The Patient Protection and Affordable Care Act, Republicans call “ObamaCare,” was signed into law on March 23, 2010. This law passed the Senate on December 24, 2009, by a vote of 60-39 with all Democrats and two Independents voting for, and all Republicans voting against. It passed the House on March 21, 2010, by a vote of 219-212, with 34 Democrats and all 178 Republicans voting against the bill. ObamaCare is health care reform that focuses on health care funding, increasing coverage to over 33 million Americans, reducing cost, and removing the social burden that health care has become. Republicans, especially candidates for President, continue to preach that ObamaCare adds to the deficit and bleeds jobs, and they pledge to “repeal” it once elected to the presidency. However, among the 100,000 private sector jobs added to the economy in September 2011, the health care industry added 44,000 jobs with 13,000 being in hospitals and 26,000 in ambulatory services.
Republican presidential candidate Willard Mitt Romney continues to repeat a claim he has made in past debates — repealing the Obama health care law would save money — that has been refuted by nonpartisan fact checkers and analyses like those of the Congressional Budget Office. Willard says that repealing the law would save $95 billion a year; however, the non-partisan Congressional Budget Office has projected that the health care law would actually reduce deficits by $210 billion in the first decade from fiscal year 2012 through 2021, given taxes, fees and health cost reductions mandated by the law. That office also reported that legislation passed last year by House Republicans to repeal the law would increase deficits by the same amount. Romney, of course, implemented similar health care legislation while Governor of Massachusetts. He now believes that a government run health care system is good for his state but not good for the rest of the country. Republican candidates should know that presidents cannot repeal legislation; only the Congress can do that. So in the unlikely event that Willard becomes President, as long as the Senate or House is under democratic control, there will be no repeal of ObamaCare.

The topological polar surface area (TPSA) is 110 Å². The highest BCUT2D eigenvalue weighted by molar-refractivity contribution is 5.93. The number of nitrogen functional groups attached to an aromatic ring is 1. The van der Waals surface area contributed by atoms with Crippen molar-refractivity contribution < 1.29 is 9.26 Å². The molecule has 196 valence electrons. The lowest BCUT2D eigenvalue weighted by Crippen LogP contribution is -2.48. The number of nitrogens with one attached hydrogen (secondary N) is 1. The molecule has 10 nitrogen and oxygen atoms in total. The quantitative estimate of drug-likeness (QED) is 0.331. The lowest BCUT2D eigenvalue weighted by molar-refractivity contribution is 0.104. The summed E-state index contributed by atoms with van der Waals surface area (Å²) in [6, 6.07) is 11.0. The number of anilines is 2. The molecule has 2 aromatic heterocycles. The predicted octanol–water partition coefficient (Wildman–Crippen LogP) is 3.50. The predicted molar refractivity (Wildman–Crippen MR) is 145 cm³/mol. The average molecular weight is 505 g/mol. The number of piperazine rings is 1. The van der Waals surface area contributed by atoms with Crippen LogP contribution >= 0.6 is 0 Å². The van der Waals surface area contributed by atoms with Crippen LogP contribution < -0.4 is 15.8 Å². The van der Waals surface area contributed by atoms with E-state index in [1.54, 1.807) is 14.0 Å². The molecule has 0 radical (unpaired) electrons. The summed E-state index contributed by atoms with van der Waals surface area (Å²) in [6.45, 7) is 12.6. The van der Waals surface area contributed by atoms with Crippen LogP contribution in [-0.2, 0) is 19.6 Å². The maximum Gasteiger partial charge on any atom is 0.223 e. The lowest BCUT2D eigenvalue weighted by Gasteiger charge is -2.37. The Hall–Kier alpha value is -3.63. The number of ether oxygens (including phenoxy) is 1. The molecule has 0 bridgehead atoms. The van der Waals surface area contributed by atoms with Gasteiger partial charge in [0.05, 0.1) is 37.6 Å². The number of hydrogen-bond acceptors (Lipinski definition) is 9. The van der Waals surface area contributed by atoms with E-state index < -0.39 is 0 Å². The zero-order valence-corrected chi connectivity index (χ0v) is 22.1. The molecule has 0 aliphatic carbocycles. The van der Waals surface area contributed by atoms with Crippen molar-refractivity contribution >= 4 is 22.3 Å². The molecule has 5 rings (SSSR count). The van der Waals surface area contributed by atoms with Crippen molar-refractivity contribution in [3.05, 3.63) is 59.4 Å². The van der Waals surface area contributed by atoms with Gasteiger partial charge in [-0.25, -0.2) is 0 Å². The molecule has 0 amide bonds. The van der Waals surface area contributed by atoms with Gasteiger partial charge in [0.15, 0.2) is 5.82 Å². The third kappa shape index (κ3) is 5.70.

While the Congressional Budget Office has declined to put an exact figure on projected savings of the health care law beyond the first decade given the uncertainty of such long-range projections, it concluded that the savings would be in the range of half a percentage point of the nation’s gross domestic product, a substantial amount. The Obama administration has projected that the savings in the second decade will exceed $1 trillion. The law accomplishes what it was designed to do yet Republicans want to abolish it.
Right-wing radio talk show host, Rush Limbaugh, has been one of the most vociferous opponents of the health care law warning that “human beings will die earlier than normal” under the “freedom killing” and “life threatening” plan, and calling for it to be “aborted.” During his radio program on March 9, 2010, Limbaugh said that “if this passes and it’s five years from now and all that stuff gets implemented — I am leaving the country. I’ll go to Costa Rica.” We’ll see in 2015 if Limbaugh really moves to Costa Rica.
It seems hypocritical that Republicans are against government run health care yet every Republican in Congress is benefiting from a government run health care system and to my knowledge, none have forfeited their right to receive such coverage. If a government run health care system is good enough for all congressional representatives, why isn’t it good enough for middle-class America? It may be more about replacing Obama as President than repealing ObamaCare, but that’s just my take.